Monday is upon us once again, & after the holiday weekend, there may indeed be a few of you with the Monday Morning Blues—so I’m hear to put a musical spin on things.
I was really pleased with how the Dylan songs went last month, & was gratified by the response. As a result, I thought I’d continue along these lines with cover versions of a new feature artist this month. After a fair amount of deliberation, I decided to turn my attention to Jimmie Rodgers, “the Singing Brakeman,” also called “the Father of Country Music.”
Jimmie Rodgers was a phenomenon, a hit maker in his day & someone with an enduring legacy—a member of both the Country Music & Rock & Roll halls of fame—a musician who was comfortable in diverse settings & with diverse material. Rodgers recorded with jazz greats like Louis Armstrong & Lil Hardin, yet he also laid a lot of the musical foundation for the “country sound.” His admirers have included Merle Haggard, Gene Autry, Bob Dylan & both Howlin’ Wolf & Muddy Waters. It may seem odd to think of hardcore bluesmen admiring Rodgers, but one thing I’d like to underline in my versions—Rodgers' blues roots ran deep. While he ventured into sentimental material & pop stylings, Rodgers wrote a lot of songs based on good old-fashioned 12-bar blues, complete with “floating lyrics” taken from the blues tradition.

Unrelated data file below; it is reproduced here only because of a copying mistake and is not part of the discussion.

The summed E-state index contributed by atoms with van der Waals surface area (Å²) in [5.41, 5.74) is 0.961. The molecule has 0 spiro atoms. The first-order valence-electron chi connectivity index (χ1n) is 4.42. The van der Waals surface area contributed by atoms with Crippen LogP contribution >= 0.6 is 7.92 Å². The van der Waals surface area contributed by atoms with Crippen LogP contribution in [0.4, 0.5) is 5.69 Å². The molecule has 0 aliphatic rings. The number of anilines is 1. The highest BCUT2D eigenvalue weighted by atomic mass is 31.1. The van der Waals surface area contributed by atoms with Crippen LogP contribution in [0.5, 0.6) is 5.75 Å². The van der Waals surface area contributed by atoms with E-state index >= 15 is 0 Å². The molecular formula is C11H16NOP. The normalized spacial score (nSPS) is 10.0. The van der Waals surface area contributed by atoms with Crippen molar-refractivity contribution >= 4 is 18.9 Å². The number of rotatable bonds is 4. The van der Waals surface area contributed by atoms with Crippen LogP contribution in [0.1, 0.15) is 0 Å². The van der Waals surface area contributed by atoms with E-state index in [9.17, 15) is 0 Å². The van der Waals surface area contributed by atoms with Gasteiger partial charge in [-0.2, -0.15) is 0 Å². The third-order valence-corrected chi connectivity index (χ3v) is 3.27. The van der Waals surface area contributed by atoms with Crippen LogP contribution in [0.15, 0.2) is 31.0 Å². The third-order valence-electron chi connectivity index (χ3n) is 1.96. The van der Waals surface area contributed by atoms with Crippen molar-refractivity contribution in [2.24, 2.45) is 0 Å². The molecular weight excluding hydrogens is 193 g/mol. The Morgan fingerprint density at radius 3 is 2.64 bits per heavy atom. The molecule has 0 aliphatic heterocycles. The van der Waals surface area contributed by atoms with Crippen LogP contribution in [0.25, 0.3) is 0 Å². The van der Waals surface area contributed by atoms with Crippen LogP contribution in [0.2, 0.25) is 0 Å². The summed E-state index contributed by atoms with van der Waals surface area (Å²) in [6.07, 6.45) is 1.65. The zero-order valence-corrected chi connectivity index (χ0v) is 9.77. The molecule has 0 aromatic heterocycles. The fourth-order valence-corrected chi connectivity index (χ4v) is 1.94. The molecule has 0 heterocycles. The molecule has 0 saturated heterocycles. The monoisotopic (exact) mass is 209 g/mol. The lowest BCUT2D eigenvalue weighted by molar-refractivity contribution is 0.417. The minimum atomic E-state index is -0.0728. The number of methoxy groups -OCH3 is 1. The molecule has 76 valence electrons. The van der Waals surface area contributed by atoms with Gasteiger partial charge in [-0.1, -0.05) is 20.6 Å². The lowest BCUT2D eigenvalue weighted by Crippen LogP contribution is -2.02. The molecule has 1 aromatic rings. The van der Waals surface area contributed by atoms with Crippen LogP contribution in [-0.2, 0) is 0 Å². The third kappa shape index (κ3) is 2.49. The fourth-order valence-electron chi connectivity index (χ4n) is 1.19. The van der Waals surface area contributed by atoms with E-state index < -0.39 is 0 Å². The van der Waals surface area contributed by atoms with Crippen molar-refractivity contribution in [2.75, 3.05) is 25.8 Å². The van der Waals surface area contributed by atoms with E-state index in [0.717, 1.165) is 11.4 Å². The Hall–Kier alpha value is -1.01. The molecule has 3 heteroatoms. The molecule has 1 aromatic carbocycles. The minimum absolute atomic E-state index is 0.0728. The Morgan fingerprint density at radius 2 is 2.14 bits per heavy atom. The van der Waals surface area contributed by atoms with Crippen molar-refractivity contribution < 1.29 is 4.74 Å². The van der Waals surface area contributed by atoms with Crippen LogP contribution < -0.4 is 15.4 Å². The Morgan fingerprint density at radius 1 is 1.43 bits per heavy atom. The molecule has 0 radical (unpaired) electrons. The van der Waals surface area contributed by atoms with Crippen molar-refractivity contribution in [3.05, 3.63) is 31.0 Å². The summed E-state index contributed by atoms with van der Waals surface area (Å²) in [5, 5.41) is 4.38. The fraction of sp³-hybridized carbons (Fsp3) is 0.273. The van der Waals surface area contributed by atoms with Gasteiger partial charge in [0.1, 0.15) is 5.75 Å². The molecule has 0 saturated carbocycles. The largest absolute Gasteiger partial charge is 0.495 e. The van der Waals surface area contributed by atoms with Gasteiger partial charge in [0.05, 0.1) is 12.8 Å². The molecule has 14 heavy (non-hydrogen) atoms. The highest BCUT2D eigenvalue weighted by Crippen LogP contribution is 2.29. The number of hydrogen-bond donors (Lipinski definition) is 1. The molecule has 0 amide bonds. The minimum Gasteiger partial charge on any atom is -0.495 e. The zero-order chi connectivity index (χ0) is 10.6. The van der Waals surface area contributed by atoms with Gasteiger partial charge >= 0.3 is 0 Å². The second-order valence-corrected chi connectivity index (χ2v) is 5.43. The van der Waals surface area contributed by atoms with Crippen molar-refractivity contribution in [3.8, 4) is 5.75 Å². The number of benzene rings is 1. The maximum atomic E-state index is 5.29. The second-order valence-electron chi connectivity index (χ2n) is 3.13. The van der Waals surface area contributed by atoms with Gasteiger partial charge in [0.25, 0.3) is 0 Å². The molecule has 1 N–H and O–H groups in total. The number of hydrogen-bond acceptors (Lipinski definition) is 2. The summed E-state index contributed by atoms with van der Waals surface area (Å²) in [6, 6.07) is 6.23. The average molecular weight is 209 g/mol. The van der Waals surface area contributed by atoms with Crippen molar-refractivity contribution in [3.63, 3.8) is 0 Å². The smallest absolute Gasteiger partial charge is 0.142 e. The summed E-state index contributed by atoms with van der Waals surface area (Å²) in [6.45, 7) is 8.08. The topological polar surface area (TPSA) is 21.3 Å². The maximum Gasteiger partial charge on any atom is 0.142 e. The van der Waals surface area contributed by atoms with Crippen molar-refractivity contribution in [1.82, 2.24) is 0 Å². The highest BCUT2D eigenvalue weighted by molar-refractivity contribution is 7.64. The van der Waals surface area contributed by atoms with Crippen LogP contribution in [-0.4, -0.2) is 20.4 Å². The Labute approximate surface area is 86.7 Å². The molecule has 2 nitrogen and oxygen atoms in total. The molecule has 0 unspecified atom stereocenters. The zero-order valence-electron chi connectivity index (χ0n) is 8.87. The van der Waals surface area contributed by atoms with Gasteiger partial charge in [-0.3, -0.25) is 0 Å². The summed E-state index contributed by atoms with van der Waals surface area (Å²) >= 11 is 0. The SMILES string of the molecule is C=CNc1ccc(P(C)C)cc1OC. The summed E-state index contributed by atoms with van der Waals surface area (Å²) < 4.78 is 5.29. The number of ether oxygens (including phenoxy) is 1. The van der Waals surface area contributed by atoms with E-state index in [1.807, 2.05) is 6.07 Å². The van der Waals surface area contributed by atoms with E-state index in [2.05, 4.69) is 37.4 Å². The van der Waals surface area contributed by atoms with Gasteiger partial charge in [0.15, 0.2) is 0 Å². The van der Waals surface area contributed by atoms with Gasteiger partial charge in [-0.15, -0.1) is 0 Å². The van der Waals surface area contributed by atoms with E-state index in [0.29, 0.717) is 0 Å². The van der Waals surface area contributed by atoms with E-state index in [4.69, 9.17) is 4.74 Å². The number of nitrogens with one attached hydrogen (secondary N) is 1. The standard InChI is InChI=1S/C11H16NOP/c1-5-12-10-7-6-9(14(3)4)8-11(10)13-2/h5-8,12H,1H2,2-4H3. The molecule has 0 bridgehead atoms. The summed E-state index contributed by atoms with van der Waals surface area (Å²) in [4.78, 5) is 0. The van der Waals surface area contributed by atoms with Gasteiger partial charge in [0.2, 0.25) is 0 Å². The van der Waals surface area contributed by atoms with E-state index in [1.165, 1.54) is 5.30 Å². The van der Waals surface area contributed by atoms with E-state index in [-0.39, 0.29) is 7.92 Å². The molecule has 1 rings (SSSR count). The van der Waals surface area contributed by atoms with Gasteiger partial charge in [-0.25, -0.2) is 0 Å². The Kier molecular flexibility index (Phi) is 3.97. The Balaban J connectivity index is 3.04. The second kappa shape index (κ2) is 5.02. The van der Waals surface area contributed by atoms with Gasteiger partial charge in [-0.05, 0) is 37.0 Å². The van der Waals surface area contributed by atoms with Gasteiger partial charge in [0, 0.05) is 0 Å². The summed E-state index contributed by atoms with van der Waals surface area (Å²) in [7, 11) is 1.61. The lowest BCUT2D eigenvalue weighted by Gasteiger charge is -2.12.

“T.B. Blues” was an autobiographical song for Jimmie Rodgers—he contracted tuberculosis at age 27 in 1924. For a few years, he went back & forth between railroad work & entertaining—he really was a brakeman—but in 1927 his illness had progressed to a point that he could no longer work on the railroad & he became a full-time musician. From then until his death in 1933, he made 110 recordings in the course of a brief but successful career.
Hope you enjoy my take on “T.B. Blues.” It’s recorded slide style on my Gold Tone dobro—tuned as always to open D.